Agreed. I had no idea what the Duo robot was trying to say when it said "ring"
Path is a noun, so would be der Weg. When it is not capitalised then it means away, off or gone.
I'm a German native and I just wondered about this pronunciation. Here's the discussion I'm coming from: https://www.duolingo.com/comment/5888855$comment_id=5974069
Would anybody actually say 'my ring is gone' in English? I certainly wouldn't . 'My ring has gone' is much more natural.
I would say, "My ring is gone" over "My ring has gone". May I ask where you are from?
I agree, my ring has gone sounds like the ring got up and waljed away. To me anyway.
Both seem perfectly fine to me, and the distinction is totally neutralised in speech ("my ring's gone").
If one came home and found one's ring missing, one would definitely say "My ring is gone" rather than "has gone". "Has gone" would imply the thing has caused itself to go, as in "My son has gone to Wales."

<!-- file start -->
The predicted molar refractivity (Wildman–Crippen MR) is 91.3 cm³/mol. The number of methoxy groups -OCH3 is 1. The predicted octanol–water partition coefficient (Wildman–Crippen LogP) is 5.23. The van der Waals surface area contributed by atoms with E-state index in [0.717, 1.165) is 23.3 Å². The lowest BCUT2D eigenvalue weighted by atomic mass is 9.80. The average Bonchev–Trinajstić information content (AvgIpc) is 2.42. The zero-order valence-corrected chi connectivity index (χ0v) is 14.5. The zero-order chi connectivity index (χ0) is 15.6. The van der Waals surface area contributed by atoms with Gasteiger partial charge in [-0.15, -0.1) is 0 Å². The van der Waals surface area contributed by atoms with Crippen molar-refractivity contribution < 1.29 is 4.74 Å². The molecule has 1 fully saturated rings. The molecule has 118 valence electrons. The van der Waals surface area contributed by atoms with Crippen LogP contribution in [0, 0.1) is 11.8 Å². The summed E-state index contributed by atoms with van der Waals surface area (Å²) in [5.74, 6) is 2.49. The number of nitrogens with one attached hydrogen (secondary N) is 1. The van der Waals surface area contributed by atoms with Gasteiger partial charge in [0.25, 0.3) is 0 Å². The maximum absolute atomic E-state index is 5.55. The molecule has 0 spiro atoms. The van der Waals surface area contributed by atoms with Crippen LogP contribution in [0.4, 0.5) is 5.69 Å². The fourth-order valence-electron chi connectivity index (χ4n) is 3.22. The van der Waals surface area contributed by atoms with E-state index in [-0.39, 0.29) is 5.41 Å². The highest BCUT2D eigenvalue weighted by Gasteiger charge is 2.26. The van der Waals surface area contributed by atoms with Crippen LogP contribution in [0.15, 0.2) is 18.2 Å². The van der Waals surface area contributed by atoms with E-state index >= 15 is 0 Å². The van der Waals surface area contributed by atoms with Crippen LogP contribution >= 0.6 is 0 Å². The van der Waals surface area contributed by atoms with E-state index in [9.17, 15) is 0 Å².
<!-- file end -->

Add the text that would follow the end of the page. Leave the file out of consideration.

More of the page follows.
Did you play the 'slow audio'? Still bad for me. The normal speed is okay.
Because there is no "nicht" in the sentence. Your sentence is "Mein Ring ist nicht da." Try to translate the sentences as literal as possible, BUT it should be still a valid sentence in both languages.
I assume "Mein Ring ist gegangen" isn't correct because that implies it went somewhere. Thinking about it, it is the English sentence that is unusual in using gone with is for something that's not there anymore.
i understand "my ring is away" , but i wouldn't say it. However, I remember when i was in school and a boy was absent, his friends used to say: "He is away."
The top hint for "weg" was "not there" but I was marked wrong. "Gone" wasn't even on the list! Why is "my ring is not there" wrong? I'm a bit confused..
The female voice for 'weg' (away/gone) is still wrong. With the long 'e', the voice speaks 'Weg' (Der Weg / The path) (Reported: 15.Mai 2017) Disclaimer: Native german speaker.
Would "My ring is off" be valid? As in, she voluntarily took it off her finger.
'is gone'???? Has gone, surely. Or has disappeard. Or is missing. Not is gone.